“You experienced the Iran-Contra Affair, the Challenger Explosion, the Exxon Valdez spill – big hair, parachute pants, really long phone cords – and you probably ate at Skeeter’s Big Biscuit House!,” President Kent Fuchs told longtime employees at the annual Staff Appreciation Reception. “…I hope you’ve enjoyed and benefited from your years here. I know the university has gained from your work.”
It’s a delight to be here with you at Powell University House to share my appreciation for your work and your contributions. I am grateful to you for sustaining and strengthening our university, and also to your families and partners, many of whom made sacrifices so that you could dedicate your careers to UF.
All of you began your service between the years 1979 and 1994, so …
When you started at UF, your president may have been Jimmy Carter, Ronald Reagan, George Bush or Bill Clinton. But your Turlington Plaza preacher was very likely Brother Jed, possibly with his wife, Sister Cindy!
You experienced the Iran-Contra Affair, the Challenger Explosion, the Exxon Valdez spill … big hair, parachute pants, really long phone cords … AND you probably ate at Skeeter’s Big Biscuit House!
So, you remember Skeeter’s!
I bet you also remember the “Asher Special” featuring two eggs, “home fried taters covered with melted cheese” and “Skeeter’s Big Ole Buttermilk Biscuit.”
According to The Alligator the “Asher Special” was $2.95, which isn’t bad, even if you’re still digesting it today!
Once you fueled up at Skeeter’s, you could pick up a new backpack at Brasington’s Trail Shop and fill it with cassette tapes from Spec’s Music … depending on your age, “Thriller” by Michael Jackson, “Purple Rain” by Prince, “Like a Prayer” by Madonna or “Please Hammer Don’t Hurt ‘Em” by MC Hammer.
If you arrived in 1979, you could pick up a Smith-Corona Coronet Super 12 typewriter for $219.97, according to The Alligator. A decade later, in 1989, you might spring for an Apple McIntosh, but it would cost you $4,800!
When you didn’t want to stay home listening to your hi-fi, you could go see a local band at Dub’s.
Dub’s is the bar where Tom Petty and his bandmates cut their teeth. By the time you arrived at UF, he was way too famous to play there … but Dubs was still soldiering on.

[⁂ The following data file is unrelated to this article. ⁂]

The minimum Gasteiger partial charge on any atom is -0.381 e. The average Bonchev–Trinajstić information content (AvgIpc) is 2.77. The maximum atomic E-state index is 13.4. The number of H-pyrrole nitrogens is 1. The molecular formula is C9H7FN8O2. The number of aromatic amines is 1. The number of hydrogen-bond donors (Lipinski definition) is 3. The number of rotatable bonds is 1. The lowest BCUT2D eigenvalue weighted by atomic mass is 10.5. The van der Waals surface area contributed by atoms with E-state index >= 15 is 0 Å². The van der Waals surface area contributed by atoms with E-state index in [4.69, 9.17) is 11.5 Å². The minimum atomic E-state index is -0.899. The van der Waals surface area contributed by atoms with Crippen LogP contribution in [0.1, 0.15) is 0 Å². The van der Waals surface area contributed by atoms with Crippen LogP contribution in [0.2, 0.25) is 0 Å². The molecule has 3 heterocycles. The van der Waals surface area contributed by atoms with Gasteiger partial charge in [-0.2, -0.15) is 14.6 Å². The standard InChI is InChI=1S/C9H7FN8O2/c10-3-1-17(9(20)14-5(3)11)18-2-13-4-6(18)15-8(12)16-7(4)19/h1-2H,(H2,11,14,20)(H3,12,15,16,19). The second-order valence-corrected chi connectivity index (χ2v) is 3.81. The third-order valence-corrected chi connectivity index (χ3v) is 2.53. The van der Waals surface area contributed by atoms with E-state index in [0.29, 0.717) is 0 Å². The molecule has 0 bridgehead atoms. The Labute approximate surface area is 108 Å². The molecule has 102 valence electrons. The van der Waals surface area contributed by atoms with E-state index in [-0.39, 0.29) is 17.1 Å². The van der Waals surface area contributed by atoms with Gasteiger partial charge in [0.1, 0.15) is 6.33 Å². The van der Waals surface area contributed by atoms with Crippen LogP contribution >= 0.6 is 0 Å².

I love one of its Alligator ads from 1979 touting 1) a miniskirt contest 2) a beer drinking contest 3) a Saturday Night Fever dance contest AND 4) a “le Freak” contest.
The Dubs building still exists today on NW 13th Street, except that it is now the local Social Security Administration office. That’s what age will do!
You experienced the era of bigtime Gator Growls with controversial performances by stars like Robin Williams, Billy Crystal and Jerry Seinfeld.
Robin Williams caused so much offense in 1983 that Bob Hope was brought in for the 1984 Growl!
Robert Bryan served as interim UF president from 1989-1990. Although his term was brief, he was known for his caustic wit. In fact, I recently learned that President Bryan is the man who nicknamed the sculpture between Marston Science Building and the Computer Science Building. Its name is “Alachua” but he called it “The French Fries from Hell.”
According to The Alligator, for the 1989 Gator Growl, President Bryan appeared in a video welcoming students and alumni.
Quote, “He then donned a hockey mask like the one worn by Jason in the Friday the 13th series and took a chainsaw to Alachua, a modern-art sculpture known to students as the French Fries.”
Well, the French Fries survived, and today they proudly anchor the hub of a university that has grown and become more exceptional in every way. I hope you’ve enjoyed and benefited from your years here. I know the university has gained from your work.
We were admitted to the Association of American Universities in 1984, the year the 35-year employees we are honoring arrived. Thanks to your and your colleagues’ dedication, we climbed the ranks in the ensuing decades, reaching the top-10 in 2018 and top-7 today.
UF’s total budget in 1979 was $250 million. Today it is $7 billion.
From the late 1970s through the ‘80s, enrollment never exceeded 36,000. We began this academic year with more than 56,000 students.
We had between 2,000 and 3,000 professors in the years you started your careers. Today, we have about 5,500 professors and, indeed, have created and filled hundreds of new faculty positions in recent years.
You saw the Gators win four national championships in gymnastics, three in football, two in basketball, one in baseball and many in other sports.
Our university is both entirely transformed and recognizably the same UF that you found when you got here.
The historic core looked much as it does now, but the UF Health campus has expanded dramatically, and longtime UF icons like the Reitz Union, the O’Dome, and Newell Hall have been completely remade. We’re also steadily adding incredible new facilities such as the new Gator ballpark and the Wertheim Laboratory for Engineering Excellence.
Our student body is far more diverse than it was in the years you started. We’re more globally oriented. We’re already among the very best public universities in the nation, and we will crack the top 5 very soon.
Also, since you arrived, we’ve graduated hundreds of thousands of students. Each of you has contributed not only to our university’s progress, but also to those graduates. Those contributions will only become more meaningful with time, as the university continues to flourish – and as graduates’ children and their children’s children become the next generations of Gators.
Thank you for your 25-, 30-, 35- or 40 years of making UF the exceptional university it is – with many more wonderful years ahead. It is great to be a Florida Gator!